• Sent a drillship to operate fifty-five miles west of Cyprus, well inside Nicosia’s claimed EEZ. Ankara bought the ship in 2017, repainted it to look like the Turkish national flag, and renamed it Fatih after the fifteenth-century Ottoman conqueror of Istanbul.
  • Assigned a seismic survey ship to explore in an area directly south of Cyprus, where Nicosia had already given a license to Italian oil giant ENI. The ship was brightly repainted like the Fatih and named after the Ottoman admiral Barbaros Hayreddin Pasa.
  • Ordered the identically liveried drillship Yavuz (meaning “inflexible” or “resolute”) to work in an area off the Karpas Peninsula, a part of the island that Ankara unilaterally designated as the Turkish Republic of Northern Cyprus after invading in 1974 to counter a pro-Greek coup attempt in Nicosia.

Alongside such moves, the Turkish military has been harassing Cypriot oil and gas exploration efforts for years. The worst incident was in March 2018, when Turkish warships forced a vessel contracted by ENI to abandon its drilling attempts in Block 3, which lies east of the island and close to the maritime boundary with Lebanon. Ankara may have been responding to the discovery of the Calypso gas field, announced the previous month by a consortium of ENI and the French company Total in an area southwest of Cyprus. Turkey regards that offshore area as belonging to Egypt, even though Cairo’s own maritime boundary accord with Nicosia puts the field in Block 6 of Cyprus’s EEZ.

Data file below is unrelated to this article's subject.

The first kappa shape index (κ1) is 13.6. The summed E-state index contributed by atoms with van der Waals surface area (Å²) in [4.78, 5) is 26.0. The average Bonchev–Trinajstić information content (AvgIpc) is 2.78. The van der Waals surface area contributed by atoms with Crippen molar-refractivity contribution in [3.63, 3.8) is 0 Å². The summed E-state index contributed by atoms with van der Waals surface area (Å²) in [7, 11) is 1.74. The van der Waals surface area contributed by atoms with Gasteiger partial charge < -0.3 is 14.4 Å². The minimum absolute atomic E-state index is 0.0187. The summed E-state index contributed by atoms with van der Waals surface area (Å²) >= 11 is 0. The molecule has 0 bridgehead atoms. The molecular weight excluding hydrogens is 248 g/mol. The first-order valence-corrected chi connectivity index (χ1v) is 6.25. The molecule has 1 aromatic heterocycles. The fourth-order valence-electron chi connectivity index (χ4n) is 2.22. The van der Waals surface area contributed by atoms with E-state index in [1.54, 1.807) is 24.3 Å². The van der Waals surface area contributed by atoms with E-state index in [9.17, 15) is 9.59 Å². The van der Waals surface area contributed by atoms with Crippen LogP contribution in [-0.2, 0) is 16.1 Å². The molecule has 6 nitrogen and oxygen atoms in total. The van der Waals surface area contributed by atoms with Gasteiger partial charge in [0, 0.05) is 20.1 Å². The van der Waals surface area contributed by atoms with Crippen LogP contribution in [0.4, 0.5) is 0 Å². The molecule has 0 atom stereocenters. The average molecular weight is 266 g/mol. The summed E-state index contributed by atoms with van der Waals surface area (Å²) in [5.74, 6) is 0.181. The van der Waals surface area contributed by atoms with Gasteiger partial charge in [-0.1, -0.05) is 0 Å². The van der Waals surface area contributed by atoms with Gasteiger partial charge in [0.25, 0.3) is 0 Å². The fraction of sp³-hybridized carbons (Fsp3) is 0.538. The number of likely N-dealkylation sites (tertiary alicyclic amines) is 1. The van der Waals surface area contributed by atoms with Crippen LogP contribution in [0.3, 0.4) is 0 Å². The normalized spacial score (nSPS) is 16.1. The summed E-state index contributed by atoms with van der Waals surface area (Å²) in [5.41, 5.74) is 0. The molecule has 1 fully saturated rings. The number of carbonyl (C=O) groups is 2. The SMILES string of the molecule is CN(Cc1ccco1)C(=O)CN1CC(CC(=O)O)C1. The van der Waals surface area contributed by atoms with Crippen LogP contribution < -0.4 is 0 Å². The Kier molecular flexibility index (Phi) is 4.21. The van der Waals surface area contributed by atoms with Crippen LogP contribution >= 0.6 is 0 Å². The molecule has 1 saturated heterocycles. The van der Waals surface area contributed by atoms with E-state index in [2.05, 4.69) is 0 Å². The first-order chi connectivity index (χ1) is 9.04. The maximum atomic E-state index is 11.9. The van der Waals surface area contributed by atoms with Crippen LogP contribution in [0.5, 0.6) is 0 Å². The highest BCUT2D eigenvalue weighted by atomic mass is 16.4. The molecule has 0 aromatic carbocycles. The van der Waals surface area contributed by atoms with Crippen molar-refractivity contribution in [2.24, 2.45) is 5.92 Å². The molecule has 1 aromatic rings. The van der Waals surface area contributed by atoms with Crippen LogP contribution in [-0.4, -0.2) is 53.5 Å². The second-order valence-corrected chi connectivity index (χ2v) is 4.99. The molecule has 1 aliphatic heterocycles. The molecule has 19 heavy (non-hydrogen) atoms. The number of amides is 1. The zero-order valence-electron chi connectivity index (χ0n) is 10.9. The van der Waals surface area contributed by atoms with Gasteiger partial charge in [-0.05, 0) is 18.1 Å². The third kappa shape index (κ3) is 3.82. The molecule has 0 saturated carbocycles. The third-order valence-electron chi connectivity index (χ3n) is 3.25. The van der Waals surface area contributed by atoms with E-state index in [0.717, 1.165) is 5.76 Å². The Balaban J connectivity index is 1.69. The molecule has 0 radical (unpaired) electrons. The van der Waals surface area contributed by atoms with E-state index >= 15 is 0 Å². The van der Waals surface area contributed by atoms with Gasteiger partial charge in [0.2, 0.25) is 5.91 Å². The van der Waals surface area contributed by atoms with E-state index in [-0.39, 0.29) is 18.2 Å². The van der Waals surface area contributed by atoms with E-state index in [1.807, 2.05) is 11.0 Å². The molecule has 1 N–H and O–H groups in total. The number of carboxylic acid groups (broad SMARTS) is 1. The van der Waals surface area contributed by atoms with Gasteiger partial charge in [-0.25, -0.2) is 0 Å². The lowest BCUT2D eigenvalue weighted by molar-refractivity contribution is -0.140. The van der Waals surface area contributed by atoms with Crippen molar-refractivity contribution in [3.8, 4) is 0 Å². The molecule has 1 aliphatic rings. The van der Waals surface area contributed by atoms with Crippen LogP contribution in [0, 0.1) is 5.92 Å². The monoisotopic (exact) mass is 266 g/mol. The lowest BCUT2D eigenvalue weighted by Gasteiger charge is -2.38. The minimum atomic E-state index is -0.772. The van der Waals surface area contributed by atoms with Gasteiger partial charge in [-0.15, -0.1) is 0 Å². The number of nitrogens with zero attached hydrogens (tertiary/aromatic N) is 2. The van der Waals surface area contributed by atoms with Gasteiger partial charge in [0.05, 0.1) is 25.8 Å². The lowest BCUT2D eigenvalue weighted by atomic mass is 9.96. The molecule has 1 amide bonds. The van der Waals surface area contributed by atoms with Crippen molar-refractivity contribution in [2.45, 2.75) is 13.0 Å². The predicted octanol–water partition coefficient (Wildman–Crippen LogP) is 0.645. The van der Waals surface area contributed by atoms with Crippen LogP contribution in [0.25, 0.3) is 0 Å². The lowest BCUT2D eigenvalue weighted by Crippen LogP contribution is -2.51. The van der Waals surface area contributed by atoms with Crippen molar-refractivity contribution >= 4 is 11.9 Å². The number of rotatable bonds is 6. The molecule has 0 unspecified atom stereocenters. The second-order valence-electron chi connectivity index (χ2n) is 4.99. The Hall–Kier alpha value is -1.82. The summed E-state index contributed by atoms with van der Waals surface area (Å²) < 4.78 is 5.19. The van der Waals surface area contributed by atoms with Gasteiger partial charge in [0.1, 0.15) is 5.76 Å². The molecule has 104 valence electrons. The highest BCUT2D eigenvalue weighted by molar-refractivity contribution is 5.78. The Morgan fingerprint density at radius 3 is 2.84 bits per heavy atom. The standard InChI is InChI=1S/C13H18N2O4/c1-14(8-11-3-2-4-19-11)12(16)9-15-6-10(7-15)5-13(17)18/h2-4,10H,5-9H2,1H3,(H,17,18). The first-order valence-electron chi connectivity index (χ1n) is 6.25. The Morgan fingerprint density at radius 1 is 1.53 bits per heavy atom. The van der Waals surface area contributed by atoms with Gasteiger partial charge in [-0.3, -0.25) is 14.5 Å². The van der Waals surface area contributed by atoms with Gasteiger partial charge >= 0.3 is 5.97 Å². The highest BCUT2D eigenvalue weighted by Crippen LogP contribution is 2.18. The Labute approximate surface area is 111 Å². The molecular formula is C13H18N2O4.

The stakes have only increased in 2019:

  • In February, Exxon Mobil announced the Glaucus (aka Glafcos) discovery in Nicosia’s Block 10 south of Calypso, establishing a direct American link to the issue.
  • Egypt was named the host of the new East Mediterranean Gas Forum, a group that also comprises Cyprus, Greece, Israel, Italy, Jordan, and the Palestinian Authority. Turkey and Lebanon are not included.
  • The United States has reportedly facilitated maritime boundary negotiations between Israel and Lebanon. If successful, these talks could open the waters off Lebanon’s coast to oil and gas exploration and reduce Beirut’s tensions with Israel.